Who is “Sam Bacile”? (includes video clip)

September 14, 2012

The U.S. consulate in Benghazi, Libya in flames after being attacked on September 11, 2012

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[Note by Tom Gross]

This is a follow-up to yesterday’s short dispatch (Coptic Christians confirm role in anti-Islam film that media blamed on “Jews”).

Today in The Wall Street Journal, foreign affairs columnist Bret Stephens writes an article clarifying the mystery behind the man posing as Sam Bacile. I attach his piece below.

I wanted to add yesterday, that it was unfortunate that a reporter at The Wall Street Journal, of all papers, appears to have been behind the initial misreporting about who made the anti-Islam YouTube clip which is being blamed by some for causing the ongoing rioting in Tunisia, Egypt and Yemen and elsewhere, and that the Journal wrongly reported that an “Israeli Jew” backed by wealthy Jewish donors was behind the film clip – a rumor that has now spread throughout the world.

As I have pointed out many times before in my writings, with one or two exceptions, The Wall Street Journal is almost alone among the quality newspapers of the English-language world in giving Israel a fair hearing on its editorial pages.

Indeed it has gone beyond that. Last Monday in New York, I attended a conference on Israel and its outstanding (and growing) economic achievements, particularly in the field of high tech. That conference was organized by The Wall Street Journal and hosted by WSJ owner Rupert Murdoch who made an impassioned and heartfelt speech on behalf of Israel. (I will probably write more about the conference in a future dispatch.)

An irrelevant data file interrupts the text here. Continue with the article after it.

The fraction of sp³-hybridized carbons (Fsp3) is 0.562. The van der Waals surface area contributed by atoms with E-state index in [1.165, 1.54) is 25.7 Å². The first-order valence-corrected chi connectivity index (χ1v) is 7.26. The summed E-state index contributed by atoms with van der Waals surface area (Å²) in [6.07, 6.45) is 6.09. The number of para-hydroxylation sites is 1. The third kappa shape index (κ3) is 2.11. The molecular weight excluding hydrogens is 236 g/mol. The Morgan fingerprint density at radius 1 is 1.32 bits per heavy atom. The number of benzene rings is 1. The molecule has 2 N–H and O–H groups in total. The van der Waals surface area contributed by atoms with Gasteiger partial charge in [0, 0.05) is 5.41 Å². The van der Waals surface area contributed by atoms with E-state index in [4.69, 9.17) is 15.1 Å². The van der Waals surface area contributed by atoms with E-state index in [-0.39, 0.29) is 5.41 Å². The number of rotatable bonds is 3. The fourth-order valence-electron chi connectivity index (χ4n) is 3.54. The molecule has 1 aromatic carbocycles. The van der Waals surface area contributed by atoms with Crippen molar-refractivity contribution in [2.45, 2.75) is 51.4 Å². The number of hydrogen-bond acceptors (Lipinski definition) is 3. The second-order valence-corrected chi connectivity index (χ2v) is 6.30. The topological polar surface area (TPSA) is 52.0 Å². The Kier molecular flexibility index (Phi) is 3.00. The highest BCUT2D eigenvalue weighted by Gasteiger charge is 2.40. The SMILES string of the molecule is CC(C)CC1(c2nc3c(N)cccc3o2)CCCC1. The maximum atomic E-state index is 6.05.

After Bret Stephens’s article below, I attach a piece by Claudia Rosett from Forbes magazine about the blacklisted Iranian ships that are calling at Libyan ports. Stopping them, she suggests, is one way the Obama administration might want to beef up security in Libya in the wake of the murder of the American ambassador there.

(Bret Stephens, Claudia Rosett, and Rupert Murdoch are all subscribers to this email list. Thank you too to the journalists at several news outlets who contacted me in response to yesterday’s dispatch to say that they were amending their reports about who was behind the anti-Islam YouTube clip.)

You may also wish to see this article and video clip from ABC News:
Anti-Islam Film Producer Wrote Script in Prison

-- Tom Gross


Who is ‘Sam Bacile’?
New intriguing leads on the man who made the world’s most deadly movie trailer.
By Bret Stephens
The Wall Street Journal
September 14, 12

U.S. diplomatic missions in Libya, Egypt and Yemen have come under violent assault in recent days, all ostensibly on account of an online trailer for a film nobody has seen called “Innocence of Muslims.” The 14-minute clip, almost comically badly acted, depicts the Muslim Prophet Muhammad in a, well, unflattering light. The actors in the clip have insisted they were duped into thinking the film was set 2,000 years ago in (pre-Islamic) Egypt, and that the Muhammad character was named “George.” The anti-Islamic thrust of the clip appears to have been added later by way of some crude overdubbing.

Since then questions have swirled about the identity of the film-maker. On Tuesday, the Journal spoke to a man who claimed to be the director and called himself Sam Bacile. He described himself as a 52-year-old Israeli-American real-estate developer, called Islam a “cancer,” and said the film had been funded by Jewish donors to the tune of $5 million.